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Effect of Foliar and Soil Magnesium Application on Bacterial Leaf Spot of Peppers. J. B. Jones, Assistant Plant Pathologist, Institute of Food and Agricultural Sciences, University of Florida, Agricultural Research and Education Center, Bradenton 33508-9324. S. S. Woltz, Professor of Plant Physiology, and J. P. Jones, Professor of Plant Pathology, Institute of Food and Agricultural Sciences, University of Florida, Agricultural Research and Education Center, Bradenton 33508-9324. Plant Dis. 67:623-624. Accepted for publication 12 November 1982. Copyright 1983 American Phytopathological Society. DOI: 10.1094/PD-67-623.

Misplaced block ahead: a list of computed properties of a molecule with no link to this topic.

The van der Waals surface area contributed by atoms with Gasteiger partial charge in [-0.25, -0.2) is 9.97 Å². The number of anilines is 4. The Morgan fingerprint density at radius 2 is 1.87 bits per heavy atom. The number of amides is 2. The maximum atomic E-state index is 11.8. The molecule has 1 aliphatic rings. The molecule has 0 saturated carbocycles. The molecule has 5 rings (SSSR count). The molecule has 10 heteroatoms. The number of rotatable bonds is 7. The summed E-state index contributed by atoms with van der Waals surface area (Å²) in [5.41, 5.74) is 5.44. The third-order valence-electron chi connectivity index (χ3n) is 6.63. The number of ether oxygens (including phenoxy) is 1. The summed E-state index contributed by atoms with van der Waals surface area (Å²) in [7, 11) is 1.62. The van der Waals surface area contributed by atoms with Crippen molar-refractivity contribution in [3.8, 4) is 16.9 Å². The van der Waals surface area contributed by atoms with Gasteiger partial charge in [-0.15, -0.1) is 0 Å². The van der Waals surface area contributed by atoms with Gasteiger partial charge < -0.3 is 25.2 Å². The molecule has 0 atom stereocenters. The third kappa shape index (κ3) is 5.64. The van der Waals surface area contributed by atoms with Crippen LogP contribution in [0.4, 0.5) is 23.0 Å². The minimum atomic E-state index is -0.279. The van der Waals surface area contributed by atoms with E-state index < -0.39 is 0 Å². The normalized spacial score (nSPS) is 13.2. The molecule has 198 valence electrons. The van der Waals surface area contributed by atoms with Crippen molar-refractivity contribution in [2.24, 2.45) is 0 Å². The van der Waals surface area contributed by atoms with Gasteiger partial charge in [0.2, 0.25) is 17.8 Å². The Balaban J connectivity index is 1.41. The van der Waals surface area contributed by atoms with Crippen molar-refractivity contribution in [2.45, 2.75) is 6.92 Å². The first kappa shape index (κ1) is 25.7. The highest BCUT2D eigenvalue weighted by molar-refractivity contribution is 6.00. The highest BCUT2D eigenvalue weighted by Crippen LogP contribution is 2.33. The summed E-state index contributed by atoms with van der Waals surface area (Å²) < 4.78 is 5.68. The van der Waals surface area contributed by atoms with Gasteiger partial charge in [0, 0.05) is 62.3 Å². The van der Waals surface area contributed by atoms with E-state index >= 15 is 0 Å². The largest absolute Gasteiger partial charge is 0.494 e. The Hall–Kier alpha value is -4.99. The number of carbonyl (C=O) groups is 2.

Early Calwonder pepper plants were grown in Myakka fine sand amended with calcium carbonate or dolomite. Plants were sprayed weekly with magnesium chloride (2.4 g/L) or were left unsprayed. Inoculation consisted of infiltration of Xanthomonas campestris pv. vesicatoria at 8 103 colony-forming units per milliliter in leaves (one per plant) in each treatment in early October; later in November, the same plants were spray-inoculated with X. c. pv. vesicatoria at 108 colony-forming units per milliliter. Disease development was most severe on plants grown in the dolomite-amended soil that were sprayed with magnesium. Unsprayed plants grown in dolomite-amended soil or magnesium-sprayed plants grown in calcium carbonate-amended soil were intermediate in disease, whereas unsprayed plants grown in soil amended with calcium carbonate had the lowest disease severity. Tissue analysis revealed that magnesium levels were positively correlated with disease development. Because disease development followed similar trends when both inoculation procedures were used with the four treatments, it appears that the mechanism of reduced susceptibility in plants with low magnesium levels was, to a large extent, internal rather than completely external (the physical and chemical nature of the leaf surface).